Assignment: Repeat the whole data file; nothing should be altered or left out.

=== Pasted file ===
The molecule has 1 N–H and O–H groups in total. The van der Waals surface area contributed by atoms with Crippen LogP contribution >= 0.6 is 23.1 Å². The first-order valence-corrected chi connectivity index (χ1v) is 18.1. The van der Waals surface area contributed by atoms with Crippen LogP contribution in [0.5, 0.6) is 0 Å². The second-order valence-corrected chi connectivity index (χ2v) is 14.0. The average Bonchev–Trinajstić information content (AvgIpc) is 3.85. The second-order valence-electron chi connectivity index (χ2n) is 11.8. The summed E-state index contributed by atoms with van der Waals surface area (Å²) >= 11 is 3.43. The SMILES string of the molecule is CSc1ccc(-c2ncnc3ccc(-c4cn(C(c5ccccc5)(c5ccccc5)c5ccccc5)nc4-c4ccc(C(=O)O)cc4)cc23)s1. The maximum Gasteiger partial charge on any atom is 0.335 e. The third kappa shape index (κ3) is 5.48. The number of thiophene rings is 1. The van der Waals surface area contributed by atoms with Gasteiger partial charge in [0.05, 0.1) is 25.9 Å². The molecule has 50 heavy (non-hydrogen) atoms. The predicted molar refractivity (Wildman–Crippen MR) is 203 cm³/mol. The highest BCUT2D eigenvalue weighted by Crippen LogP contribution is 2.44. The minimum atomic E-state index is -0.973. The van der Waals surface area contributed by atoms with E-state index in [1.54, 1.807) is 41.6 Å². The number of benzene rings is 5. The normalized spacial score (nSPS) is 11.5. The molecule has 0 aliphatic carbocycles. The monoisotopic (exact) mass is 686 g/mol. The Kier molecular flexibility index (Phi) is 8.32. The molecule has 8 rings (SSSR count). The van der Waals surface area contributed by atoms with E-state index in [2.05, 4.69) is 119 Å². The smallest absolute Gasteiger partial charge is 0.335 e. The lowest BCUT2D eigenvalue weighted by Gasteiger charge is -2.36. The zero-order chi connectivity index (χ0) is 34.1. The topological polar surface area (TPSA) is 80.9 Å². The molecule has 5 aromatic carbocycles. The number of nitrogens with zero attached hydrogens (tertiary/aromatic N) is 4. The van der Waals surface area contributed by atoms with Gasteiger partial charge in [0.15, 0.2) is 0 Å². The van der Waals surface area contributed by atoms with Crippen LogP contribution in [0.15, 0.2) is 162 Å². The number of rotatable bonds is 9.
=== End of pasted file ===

The molecule has 1 N–H and O–H groups in total. The van der Waals surface area contributed by atoms with Crippen LogP contribution >= 0.6 is 23.1 Å². The first-order valence-corrected chi connectivity index (χ1v) is 18.1. The van der Waals surface area contributed by atoms with Crippen LogP contribution in [0.5, 0.6) is 0 Å². The second-order valence-corrected chi connectivity index (χ2v) is 14.0. The average Bonchev–Trinajstić information content (AvgIpc) is 3.85. The second-order valence-electron chi connectivity index (χ2n) is 11.8. The summed E-state index contributed by atoms with van der Waals surface area (Å²) >= 11 is 3.43. The SMILES string of the molecule is CSc1ccc(-c2ncnc3ccc(-c4cn(C(c5ccccc5)(c5ccccc5)c5ccccc5)nc4-c4ccc(C(=O)O)cc4)cc23)s1. The maximum Gasteiger partial charge on any atom is 0.335 e. The third kappa shape index (κ3) is 5.48. The number of thiophene rings is 1. The van der Waals surface area contributed by atoms with Gasteiger partial charge in [0.05, 0.1) is 25.9 Å². The molecule has 50 heavy (non-hydrogen) atoms. The predicted molar refractivity (Wildman–Crippen MR) is 203 cm³/mol. The highest BCUT2D eigenvalue weighted by Crippen LogP contribution is 2.44. The minimum atomic E-state index is -0.973. The van der Waals surface area contributed by atoms with E-state index in [1.54, 1.807) is 41.6 Å². The number of benzene rings is 5. The normalized spacial score (nSPS) is 11.5. The molecule has 0 aliphatic carbocycles. The monoisotopic (exact) mass is 686 g/mol. The Kier molecular flexibility index (Phi) is 8.32. The molecule has 8 rings (SSSR count). The van der Waals surface area contributed by atoms with E-state index in [2.05, 4.69) is 119 Å². The smallest absolute Gasteiger partial charge is 0.335 e. The lowest BCUT2D eigenvalue weighted by Gasteiger charge is -2.36. The zero-order chi connectivity index (χ0) is 34.1. The topological polar surface area (TPSA) is 80.9 Å². The molecule has 5 aromatic carbocycles. The number of nitrogens with zero attached hydrogens (tertiary/aromatic N) is 4. The van der Waals surface area contributed by atoms with Gasteiger partial charge in [0.15, 0.2) is 0 Å². The van der Waals surface area contributed by atoms with Crippen LogP contribution in [0.15, 0.2) is 162 Å². The number of rotatable bonds is 9.